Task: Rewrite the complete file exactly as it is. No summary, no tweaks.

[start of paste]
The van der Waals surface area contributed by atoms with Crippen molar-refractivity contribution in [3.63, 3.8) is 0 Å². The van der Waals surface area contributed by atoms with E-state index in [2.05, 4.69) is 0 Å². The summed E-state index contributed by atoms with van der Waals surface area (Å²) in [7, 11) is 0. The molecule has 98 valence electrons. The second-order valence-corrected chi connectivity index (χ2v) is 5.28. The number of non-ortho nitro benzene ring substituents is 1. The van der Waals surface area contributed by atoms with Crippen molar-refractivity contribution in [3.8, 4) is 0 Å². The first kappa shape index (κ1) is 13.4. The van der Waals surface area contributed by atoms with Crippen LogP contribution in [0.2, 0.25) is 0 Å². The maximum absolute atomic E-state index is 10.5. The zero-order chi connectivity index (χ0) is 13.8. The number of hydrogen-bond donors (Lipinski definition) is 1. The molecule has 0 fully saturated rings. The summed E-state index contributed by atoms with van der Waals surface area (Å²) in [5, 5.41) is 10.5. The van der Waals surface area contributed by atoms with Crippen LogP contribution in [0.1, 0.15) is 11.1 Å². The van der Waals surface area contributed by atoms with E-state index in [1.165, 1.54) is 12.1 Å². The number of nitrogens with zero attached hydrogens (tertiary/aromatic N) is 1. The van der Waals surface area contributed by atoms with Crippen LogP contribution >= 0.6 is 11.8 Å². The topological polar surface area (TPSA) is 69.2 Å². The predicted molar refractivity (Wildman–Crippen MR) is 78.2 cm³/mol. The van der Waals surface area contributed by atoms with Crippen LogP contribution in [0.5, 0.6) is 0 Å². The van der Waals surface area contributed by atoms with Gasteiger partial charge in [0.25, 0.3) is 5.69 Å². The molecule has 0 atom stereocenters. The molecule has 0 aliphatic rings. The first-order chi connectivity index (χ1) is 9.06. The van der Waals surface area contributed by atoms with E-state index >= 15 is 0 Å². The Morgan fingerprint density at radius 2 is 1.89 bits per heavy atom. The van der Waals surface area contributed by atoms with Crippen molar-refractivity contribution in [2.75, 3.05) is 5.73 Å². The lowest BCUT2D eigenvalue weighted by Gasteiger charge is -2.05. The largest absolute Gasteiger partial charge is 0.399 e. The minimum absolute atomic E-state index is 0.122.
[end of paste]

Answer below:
The van der Waals surface area contributed by atoms with Crippen molar-refractivity contribution in [3.63, 3.8) is 0 Å². The van der Waals surface area contributed by atoms with E-state index in [2.05, 4.69) is 0 Å². The summed E-state index contributed by atoms with van der Waals surface area (Å²) in [7, 11) is 0. The molecule has 98 valence electrons. The second-order valence-corrected chi connectivity index (χ2v) is 5.28. The number of non-ortho nitro benzene ring substituents is 1. The van der Waals surface area contributed by atoms with Crippen molar-refractivity contribution in [3.8, 4) is 0 Å². The first kappa shape index (κ1) is 13.4. The van der Waals surface area contributed by atoms with Crippen LogP contribution in [0.2, 0.25) is 0 Å². The maximum absolute atomic E-state index is 10.5. The zero-order chi connectivity index (χ0) is 13.8. The number of hydrogen-bond donors (Lipinski definition) is 1. The molecule has 0 fully saturated rings. The summed E-state index contributed by atoms with van der Waals surface area (Å²) in [5, 5.41) is 10.5. The van der Waals surface area contributed by atoms with Crippen LogP contribution in [0.1, 0.15) is 11.1 Å². The van der Waals surface area contributed by atoms with E-state index in [1.165, 1.54) is 12.1 Å². The number of nitrogens with zero attached hydrogens (tertiary/aromatic N) is 1. The van der Waals surface area contributed by atoms with Crippen LogP contribution >= 0.6 is 11.8 Å². The topological polar surface area (TPSA) is 69.2 Å². The predicted molar refractivity (Wildman–Crippen MR) is 78.2 cm³/mol. The van der Waals surface area contributed by atoms with Crippen LogP contribution in [0.5, 0.6) is 0 Å². The van der Waals surface area contributed by atoms with Gasteiger partial charge in [0.25, 0.3) is 5.69 Å². The molecule has 0 atom stereocenters. The molecule has 0 aliphatic rings. The first-order chi connectivity index (χ1) is 9.06. The van der Waals surface area contributed by atoms with E-state index >= 15 is 0 Å². The Morgan fingerprint density at radius 2 is 1.89 bits per heavy atom. The van der Waals surface area contributed by atoms with Crippen molar-refractivity contribution in [2.75, 3.05) is 5.73 Å². The lowest BCUT2D eigenvalue weighted by Gasteiger charge is -2.05. The largest absolute Gasteiger partial charge is 0.399 e. The minimum absolute atomic E-state index is 0.122.